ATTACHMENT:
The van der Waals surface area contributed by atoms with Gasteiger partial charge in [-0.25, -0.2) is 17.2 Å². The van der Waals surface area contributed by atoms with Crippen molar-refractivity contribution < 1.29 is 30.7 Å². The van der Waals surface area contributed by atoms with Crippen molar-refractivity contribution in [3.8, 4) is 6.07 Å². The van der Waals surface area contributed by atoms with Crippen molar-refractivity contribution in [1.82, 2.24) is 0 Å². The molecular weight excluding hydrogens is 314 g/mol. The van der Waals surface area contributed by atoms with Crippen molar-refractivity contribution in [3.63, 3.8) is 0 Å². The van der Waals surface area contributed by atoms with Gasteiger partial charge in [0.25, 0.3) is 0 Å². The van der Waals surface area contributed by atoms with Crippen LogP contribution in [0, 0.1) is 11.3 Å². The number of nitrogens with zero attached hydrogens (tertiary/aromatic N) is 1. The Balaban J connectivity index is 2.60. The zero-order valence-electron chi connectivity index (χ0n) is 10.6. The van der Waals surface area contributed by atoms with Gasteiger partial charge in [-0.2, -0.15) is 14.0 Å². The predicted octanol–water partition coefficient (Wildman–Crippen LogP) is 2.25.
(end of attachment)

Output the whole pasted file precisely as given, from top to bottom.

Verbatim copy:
The van der Waals surface area contributed by atoms with Gasteiger partial charge in [-0.25, -0.2) is 17.2 Å². The van der Waals surface area contributed by atoms with Crippen molar-refractivity contribution < 1.29 is 30.7 Å². The van der Waals surface area contributed by atoms with Crippen molar-refractivity contribution in [3.8, 4) is 6.07 Å². The van der Waals surface area contributed by atoms with Crippen molar-refractivity contribution in [1.82, 2.24) is 0 Å². The molecular weight excluding hydrogens is 314 g/mol. The van der Waals surface area contributed by atoms with Crippen molar-refractivity contribution in [3.63, 3.8) is 0 Å². The van der Waals surface area contributed by atoms with Gasteiger partial charge in [0.25, 0.3) is 0 Å². The van der Waals surface area contributed by atoms with Crippen LogP contribution in [0, 0.1) is 11.3 Å². The number of nitrogens with zero attached hydrogens (tertiary/aromatic N) is 1. The Balaban J connectivity index is 2.60. The zero-order valence-electron chi connectivity index (χ0n) is 10.6. The van der Waals surface area contributed by atoms with Gasteiger partial charge in [-0.2, -0.15) is 14.0 Å². The predicted octanol–water partition coefficient (Wildman–Crippen LogP) is 2.25.